Cultivation fields near Chernobyl are still contaminated


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Chernobyl, reactor 1 and 4

According to new research, the cultivation fields that are located near Chernobyl are still contaminated due to the nuclear accident that occurred in 1986.

The scientists analyzed a set of agricultural products, including cereals such as wheat, rye, oats and barley, and found high concentrations of isotopes radioactive substances, such as strontium 90 and cesium 137. According to EurekAlert, the recorded values ​​are above the official safety limits of Ukraine in almost half of the observed samples.

The study was carried out by Greenpeace Research Laboratories at the University of Exeter and the Ukrainian Institute of Agricultural Radiology.

“We were focused on the analysis of strontium 90 because it is currently present in the soil and in a bioavailable form, which means that it can be absorbed by plants,” said the lead author, Iryna Labunska.

The specialist is concerned with the results of the research, especially at a time when the “Ukrainian government monitoring ended”, but stresses that “the study shows that the process must continue”. The scientist stresses that “people need to be aware of the risk of continuous contamination of soil and plants, and need to be advised on the agricultural methods to be used ”.

One issue that is worrying the study’s authors is the fact that “Very high levels of strontium 90 in wood ash, because many people still use them as fertilizer for plantations ”, can be read in the study that was published in Science Direct.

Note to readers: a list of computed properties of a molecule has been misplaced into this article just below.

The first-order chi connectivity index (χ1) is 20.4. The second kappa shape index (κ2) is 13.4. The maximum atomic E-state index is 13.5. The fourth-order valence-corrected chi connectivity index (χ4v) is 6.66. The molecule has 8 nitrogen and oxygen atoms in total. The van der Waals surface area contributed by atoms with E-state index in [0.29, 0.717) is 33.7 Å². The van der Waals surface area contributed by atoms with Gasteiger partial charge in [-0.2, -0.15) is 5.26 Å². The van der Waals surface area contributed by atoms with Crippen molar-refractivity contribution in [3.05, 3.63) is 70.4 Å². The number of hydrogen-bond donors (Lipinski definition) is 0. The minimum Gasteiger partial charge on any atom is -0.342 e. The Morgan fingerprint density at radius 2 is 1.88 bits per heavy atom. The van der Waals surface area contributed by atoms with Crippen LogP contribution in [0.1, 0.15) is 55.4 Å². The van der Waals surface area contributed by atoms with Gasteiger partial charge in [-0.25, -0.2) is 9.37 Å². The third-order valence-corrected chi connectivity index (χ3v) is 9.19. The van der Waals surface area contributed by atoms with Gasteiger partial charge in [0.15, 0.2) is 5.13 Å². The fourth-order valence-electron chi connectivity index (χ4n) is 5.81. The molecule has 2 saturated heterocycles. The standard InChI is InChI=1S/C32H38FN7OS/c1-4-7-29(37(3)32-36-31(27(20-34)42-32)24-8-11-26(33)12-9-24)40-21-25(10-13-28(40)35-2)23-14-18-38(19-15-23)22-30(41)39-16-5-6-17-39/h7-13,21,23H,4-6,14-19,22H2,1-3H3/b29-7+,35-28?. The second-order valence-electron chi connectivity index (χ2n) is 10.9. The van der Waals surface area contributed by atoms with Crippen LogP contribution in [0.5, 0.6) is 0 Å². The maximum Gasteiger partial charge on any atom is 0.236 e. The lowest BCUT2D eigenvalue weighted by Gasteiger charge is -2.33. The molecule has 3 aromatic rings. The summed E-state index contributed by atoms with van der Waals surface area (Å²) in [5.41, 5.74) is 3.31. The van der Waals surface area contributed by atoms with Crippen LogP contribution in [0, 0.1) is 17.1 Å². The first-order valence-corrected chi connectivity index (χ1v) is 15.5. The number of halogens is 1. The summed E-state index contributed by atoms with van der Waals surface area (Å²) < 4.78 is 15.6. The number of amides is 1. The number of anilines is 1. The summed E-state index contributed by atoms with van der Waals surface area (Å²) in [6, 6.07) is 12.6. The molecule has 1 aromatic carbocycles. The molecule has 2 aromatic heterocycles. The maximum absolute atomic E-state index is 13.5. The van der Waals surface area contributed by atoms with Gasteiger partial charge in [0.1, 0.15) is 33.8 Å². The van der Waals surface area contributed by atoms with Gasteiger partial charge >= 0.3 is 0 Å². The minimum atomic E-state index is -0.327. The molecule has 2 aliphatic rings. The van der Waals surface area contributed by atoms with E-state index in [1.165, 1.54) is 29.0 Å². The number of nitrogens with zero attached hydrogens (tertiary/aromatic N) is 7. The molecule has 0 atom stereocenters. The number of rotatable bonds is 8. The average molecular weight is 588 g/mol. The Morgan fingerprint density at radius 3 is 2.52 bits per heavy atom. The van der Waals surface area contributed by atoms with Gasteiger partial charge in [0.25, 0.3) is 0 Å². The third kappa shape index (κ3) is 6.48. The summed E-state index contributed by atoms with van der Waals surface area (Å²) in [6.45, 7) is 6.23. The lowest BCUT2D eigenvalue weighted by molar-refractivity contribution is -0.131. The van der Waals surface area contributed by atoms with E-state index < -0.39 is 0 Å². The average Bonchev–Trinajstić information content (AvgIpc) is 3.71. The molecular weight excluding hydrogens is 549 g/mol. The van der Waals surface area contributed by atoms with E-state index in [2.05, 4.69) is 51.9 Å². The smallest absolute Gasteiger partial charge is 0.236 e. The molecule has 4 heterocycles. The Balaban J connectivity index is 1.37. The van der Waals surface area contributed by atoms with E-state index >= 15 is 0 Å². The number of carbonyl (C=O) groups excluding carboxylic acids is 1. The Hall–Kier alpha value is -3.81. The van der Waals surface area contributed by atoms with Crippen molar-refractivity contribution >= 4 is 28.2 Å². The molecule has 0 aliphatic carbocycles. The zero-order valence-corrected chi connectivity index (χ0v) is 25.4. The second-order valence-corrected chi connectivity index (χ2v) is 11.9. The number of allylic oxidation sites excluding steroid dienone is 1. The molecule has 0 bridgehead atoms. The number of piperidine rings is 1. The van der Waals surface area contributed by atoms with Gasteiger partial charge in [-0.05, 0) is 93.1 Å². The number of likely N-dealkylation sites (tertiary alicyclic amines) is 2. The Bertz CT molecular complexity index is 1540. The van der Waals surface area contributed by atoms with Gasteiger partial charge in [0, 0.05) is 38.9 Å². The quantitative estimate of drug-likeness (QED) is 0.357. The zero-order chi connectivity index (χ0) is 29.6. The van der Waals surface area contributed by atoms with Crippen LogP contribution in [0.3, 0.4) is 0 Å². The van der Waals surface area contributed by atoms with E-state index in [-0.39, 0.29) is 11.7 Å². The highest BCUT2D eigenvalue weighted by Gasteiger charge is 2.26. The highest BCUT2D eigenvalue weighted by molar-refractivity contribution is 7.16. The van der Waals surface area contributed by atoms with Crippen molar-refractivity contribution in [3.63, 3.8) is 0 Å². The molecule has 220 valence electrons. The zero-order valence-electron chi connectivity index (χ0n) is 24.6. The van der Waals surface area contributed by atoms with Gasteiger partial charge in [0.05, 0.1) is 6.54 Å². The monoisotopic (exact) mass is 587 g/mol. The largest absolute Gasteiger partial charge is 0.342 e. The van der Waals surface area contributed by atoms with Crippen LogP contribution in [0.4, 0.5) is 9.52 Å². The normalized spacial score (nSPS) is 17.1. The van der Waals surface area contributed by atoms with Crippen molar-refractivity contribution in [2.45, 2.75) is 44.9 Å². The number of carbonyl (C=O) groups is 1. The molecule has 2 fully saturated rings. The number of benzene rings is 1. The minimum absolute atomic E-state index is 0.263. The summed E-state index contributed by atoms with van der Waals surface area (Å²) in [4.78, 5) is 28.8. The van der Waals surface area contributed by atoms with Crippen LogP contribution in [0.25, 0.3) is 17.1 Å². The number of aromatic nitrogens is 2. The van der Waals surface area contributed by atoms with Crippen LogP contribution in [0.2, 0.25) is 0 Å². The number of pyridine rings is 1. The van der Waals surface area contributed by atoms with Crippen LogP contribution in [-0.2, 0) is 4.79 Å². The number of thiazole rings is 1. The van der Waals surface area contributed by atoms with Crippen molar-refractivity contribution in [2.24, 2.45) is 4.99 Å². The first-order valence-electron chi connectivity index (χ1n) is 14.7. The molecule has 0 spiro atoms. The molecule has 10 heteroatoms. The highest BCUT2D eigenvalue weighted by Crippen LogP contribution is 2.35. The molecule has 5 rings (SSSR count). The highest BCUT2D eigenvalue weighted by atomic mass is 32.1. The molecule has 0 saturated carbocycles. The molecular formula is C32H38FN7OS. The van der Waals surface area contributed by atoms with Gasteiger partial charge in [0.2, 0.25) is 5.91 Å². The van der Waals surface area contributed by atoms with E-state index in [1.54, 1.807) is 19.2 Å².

David Santillo, a member of Greenpeace Research Laboratories, recalls that the new findings “point to the continuous contamination, aggravated by the lack of routine monitoring ”. The expert stresses that the study “highlights the potential for radiation from Chernobyl to spread more widely again, as more wood is used to generate energy in the region.”

The research analyzed 116 samples of various types of cereals collected between 2011 and 2019, in fields in the Ivankiv district, Ukraine. These sites are located about 50 km from the nuclear power plant where the accident occurred and are supposed to be outside the “exclusion zone”.

The team concludes that 45% of the cereal samples in the northeastern part of the Ivankiv district contained strontium 90 at levels above that allowed for human consumption, and predicts that this situation will remain so for at least another decade.

However, the data presented in the study show that most of the Ivankiv district could produce cereals that contain strontium 90 below permitted levels.

In this regard, experts recommend restoring environmental and food monitoring programs and ensuring that they are adequately funded in the future.

They also defend government-led agricultural policies, reducing or eliminating the use of contaminated wood in fires, establishing a program to monitor radioactive ash contamination and providing the population with information on the safe use of contaminated ash.

Valery Kashparov, director of the Ukrainian Institute of Agricultural Radiology, is also concerned about the situation and warns that “contamination of cereals and wood grown in the Ivankiv district remains a problem and as such deserves an urgent investigation”.

In an earlier study, published in 2018 in Science Direct, researchers found that in some parts of Ukraine, the milk had levels of radioactivity five times above the country’s official security limit.

The Chernobyl disaster occurred in 1986 in the nuclear reactor No. 4 of the Ukrainian Nuclear Power Plant. The accident occurred during a safety test that simulated a power failure at the station.